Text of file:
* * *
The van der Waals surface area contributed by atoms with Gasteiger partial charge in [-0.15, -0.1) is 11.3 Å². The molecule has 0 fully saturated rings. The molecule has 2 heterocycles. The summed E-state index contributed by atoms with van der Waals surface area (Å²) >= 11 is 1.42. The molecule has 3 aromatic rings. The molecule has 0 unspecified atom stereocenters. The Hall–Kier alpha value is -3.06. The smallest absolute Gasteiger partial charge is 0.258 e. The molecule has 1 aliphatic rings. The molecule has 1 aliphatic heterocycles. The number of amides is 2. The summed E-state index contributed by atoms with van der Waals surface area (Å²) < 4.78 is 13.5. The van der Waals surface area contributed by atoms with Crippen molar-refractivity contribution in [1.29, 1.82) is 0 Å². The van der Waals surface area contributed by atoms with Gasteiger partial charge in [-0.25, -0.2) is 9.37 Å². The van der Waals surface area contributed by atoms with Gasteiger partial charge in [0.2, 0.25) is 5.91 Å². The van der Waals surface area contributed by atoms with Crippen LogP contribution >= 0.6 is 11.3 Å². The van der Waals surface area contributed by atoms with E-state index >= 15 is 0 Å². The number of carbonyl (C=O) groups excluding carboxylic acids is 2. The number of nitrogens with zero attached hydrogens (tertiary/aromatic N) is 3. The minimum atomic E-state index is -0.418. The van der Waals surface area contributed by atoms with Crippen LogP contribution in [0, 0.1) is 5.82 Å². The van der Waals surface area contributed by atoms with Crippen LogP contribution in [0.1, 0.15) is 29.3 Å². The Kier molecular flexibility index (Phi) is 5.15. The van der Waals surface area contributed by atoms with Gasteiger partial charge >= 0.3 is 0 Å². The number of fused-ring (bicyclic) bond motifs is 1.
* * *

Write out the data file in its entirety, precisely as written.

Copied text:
The van der Waals surface area contributed by atoms with Gasteiger partial charge in [-0.15, -0.1) is 11.3 Å². The molecule has 0 fully saturated rings. The molecule has 2 heterocycles. The summed E-state index contributed by atoms with van der Waals surface area (Å²) >= 11 is 1.42. The molecule has 3 aromatic rings. The molecule has 0 unspecified atom stereocenters. The Hall–Kier alpha value is -3.06. The smallest absolute Gasteiger partial charge is 0.258 e. The molecule has 1 aliphatic rings. The molecule has 1 aliphatic heterocycles. The number of amides is 2. The summed E-state index contributed by atoms with van der Waals surface area (Å²) < 4.78 is 13.5. The van der Waals surface area contributed by atoms with Crippen molar-refractivity contribution in [1.29, 1.82) is 0 Å². The van der Waals surface area contributed by atoms with Gasteiger partial charge in [-0.25, -0.2) is 9.37 Å². The van der Waals surface area contributed by atoms with Gasteiger partial charge in [0.2, 0.25) is 5.91 Å². The van der Waals surface area contributed by atoms with Crippen LogP contribution >= 0.6 is 11.3 Å². The van der Waals surface area contributed by atoms with E-state index >= 15 is 0 Å². The number of carbonyl (C=O) groups excluding carboxylic acids is 2. The number of nitrogens with zero attached hydrogens (tertiary/aromatic N) is 3. The minimum atomic E-state index is -0.418. The van der Waals surface area contributed by atoms with Crippen LogP contribution in [0, 0.1) is 5.82 Å². The van der Waals surface area contributed by atoms with Crippen LogP contribution in [0.1, 0.15) is 29.3 Å². The Kier molecular flexibility index (Phi) is 5.15. The van der Waals surface area contributed by atoms with Gasteiger partial charge >= 0.3 is 0 Å². The number of fused-ring (bicyclic) bond motifs is 1.